Dr Vijay Singh Thakur, however, has a different opinion on the issue and maintains that Iranian apples are not a threat to the Indian apples, whether produced in Kashmir or Himachal.

“India is not producing enough apples to attain sufficiency in domestic markets. The foreign apples boost sales of Himachal or Kashmir apples as a lot of Indian consumers generally don’t always prefer foreign apples. Secondly, we are also dependent on Iran for oil and other products produced there. I don’t think any government will be able to ban such imports” he says.

India annually produces 23-25 lakh tonnes of apples, with Jammu and Kashmir (18-19 lt) and Himachal Pradesh (5-6 lt) accounting for the bulk of it.

In 2018-19, India also imported 2.83 lakh tonnes of apples mainly from the US (1.28 lt), Chile (0.54 lt), New Zealand (0.26 lt), Italy (0.22 lt) and Turkey (0.16 lt.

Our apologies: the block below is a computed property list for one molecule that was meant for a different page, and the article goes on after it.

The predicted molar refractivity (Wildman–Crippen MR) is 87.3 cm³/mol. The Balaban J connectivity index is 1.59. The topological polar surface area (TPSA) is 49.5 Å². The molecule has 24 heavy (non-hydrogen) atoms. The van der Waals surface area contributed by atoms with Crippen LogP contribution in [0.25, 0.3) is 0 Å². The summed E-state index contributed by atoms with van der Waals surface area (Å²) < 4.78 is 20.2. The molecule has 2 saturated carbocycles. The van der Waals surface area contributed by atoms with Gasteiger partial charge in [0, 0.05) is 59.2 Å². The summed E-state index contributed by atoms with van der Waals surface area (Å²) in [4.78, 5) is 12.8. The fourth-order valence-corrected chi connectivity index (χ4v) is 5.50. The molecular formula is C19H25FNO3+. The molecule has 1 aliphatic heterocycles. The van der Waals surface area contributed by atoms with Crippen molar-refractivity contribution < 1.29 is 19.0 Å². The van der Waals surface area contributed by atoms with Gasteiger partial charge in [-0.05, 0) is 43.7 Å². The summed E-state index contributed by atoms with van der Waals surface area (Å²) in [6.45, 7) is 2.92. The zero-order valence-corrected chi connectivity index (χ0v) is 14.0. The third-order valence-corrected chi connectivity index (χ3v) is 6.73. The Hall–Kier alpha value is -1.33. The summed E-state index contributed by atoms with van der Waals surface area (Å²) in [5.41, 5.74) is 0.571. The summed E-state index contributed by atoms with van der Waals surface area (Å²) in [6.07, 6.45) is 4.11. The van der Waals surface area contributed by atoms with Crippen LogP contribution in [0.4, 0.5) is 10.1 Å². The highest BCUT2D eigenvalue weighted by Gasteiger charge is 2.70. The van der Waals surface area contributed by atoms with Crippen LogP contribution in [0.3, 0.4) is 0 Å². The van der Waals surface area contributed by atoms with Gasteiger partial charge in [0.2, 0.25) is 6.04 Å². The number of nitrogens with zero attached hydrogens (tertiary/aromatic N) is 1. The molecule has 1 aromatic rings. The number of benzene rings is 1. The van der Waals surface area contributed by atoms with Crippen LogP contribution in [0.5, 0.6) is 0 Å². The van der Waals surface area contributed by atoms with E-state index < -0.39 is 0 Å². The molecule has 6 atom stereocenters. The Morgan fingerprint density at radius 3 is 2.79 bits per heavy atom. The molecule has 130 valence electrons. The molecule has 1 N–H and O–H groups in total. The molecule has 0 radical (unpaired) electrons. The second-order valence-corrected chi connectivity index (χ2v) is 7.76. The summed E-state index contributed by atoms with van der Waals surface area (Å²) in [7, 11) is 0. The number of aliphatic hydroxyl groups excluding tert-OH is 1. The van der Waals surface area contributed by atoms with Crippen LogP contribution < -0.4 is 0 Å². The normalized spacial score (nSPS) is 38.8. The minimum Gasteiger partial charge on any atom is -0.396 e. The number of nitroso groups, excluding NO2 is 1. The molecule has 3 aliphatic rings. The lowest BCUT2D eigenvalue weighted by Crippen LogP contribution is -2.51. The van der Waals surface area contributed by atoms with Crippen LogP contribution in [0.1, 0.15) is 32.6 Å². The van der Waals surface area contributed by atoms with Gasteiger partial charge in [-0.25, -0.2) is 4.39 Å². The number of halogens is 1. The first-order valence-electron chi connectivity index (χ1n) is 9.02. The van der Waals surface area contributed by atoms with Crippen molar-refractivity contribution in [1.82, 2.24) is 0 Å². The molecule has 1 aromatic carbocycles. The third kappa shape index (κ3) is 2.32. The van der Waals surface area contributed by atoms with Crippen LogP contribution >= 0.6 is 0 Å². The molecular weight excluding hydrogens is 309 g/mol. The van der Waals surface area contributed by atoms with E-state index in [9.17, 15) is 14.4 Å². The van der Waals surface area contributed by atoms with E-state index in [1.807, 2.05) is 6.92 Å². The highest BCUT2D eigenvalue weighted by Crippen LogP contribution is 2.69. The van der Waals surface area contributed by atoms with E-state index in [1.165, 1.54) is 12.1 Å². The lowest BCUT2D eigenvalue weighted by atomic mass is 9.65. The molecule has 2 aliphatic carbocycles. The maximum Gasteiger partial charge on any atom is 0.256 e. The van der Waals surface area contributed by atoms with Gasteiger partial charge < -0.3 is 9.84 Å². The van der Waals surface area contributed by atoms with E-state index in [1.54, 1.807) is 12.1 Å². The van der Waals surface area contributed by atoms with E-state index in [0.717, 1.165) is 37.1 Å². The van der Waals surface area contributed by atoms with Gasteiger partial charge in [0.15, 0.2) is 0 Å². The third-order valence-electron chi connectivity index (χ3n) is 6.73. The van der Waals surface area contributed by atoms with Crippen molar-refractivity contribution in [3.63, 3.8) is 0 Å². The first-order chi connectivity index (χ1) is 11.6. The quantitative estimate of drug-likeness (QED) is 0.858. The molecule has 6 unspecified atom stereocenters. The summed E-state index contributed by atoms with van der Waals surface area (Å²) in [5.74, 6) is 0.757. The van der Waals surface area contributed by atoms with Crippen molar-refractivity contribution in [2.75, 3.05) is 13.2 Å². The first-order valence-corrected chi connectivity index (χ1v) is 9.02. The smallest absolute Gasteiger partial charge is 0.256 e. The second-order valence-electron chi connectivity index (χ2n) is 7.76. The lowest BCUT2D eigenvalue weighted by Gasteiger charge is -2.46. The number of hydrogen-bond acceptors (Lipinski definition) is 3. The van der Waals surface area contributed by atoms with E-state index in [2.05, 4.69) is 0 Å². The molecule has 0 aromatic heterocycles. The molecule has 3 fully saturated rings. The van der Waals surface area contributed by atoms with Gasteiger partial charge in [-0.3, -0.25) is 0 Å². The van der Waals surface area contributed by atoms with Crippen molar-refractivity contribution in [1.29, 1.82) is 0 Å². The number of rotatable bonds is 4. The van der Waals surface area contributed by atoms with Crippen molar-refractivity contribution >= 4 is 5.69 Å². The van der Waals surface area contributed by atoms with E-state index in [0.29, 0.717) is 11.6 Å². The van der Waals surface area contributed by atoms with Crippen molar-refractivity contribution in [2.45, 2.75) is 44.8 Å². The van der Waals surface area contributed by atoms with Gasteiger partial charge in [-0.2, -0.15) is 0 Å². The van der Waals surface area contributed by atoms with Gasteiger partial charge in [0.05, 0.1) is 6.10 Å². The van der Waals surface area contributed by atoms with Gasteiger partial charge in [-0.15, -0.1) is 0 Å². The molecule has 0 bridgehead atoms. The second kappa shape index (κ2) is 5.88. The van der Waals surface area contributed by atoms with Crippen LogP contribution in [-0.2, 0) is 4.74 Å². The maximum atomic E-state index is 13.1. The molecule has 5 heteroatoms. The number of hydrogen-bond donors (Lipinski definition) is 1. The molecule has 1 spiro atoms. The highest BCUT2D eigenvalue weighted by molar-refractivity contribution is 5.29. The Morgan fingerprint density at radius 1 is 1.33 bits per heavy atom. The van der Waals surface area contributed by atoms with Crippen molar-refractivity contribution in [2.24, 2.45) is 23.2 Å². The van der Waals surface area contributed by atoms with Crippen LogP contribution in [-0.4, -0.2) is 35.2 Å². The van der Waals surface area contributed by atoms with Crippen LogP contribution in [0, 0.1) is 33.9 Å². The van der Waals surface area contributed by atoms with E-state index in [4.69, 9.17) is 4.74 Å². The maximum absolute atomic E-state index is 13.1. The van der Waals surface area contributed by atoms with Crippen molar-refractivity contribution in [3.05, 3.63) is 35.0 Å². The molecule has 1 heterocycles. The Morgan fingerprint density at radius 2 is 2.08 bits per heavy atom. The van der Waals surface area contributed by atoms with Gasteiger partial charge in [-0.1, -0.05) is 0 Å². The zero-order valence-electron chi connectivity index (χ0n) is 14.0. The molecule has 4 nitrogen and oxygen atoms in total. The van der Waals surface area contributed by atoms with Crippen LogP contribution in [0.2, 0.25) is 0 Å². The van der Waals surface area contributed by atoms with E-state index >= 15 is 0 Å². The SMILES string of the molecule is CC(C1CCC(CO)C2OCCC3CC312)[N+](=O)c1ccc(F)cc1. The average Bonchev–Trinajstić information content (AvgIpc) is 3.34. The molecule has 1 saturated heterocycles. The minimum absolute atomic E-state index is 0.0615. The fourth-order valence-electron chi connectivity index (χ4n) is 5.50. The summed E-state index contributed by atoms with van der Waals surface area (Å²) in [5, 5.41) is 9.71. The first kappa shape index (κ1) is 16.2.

Himachal produces between 2 to 3 crore boxes annually and has an economy of Rs 5000 cr.

Lately, the growers, especially the younger generation, have started trying to beat the market by growing premium varieties of apples or going in for high-density plantations. A few like Deepak Singha, a younger innovator at Kotgarh, are motivating the growers to switch over to other fruits like plums, peaches, kiwi and cherry plantations.

In Shimla town, snowfall brought cheers to the sagging tourism industry which had been passing through a bad phase of the pandemic in the past two years. Some parts of the town witnessed almost two to three feet of snow. The district administration had to close down all offices and institutions because of heavy snowfall disrupting roads that could not be cleared for vehicular or pedestrian mobility for three to four days.


Must Read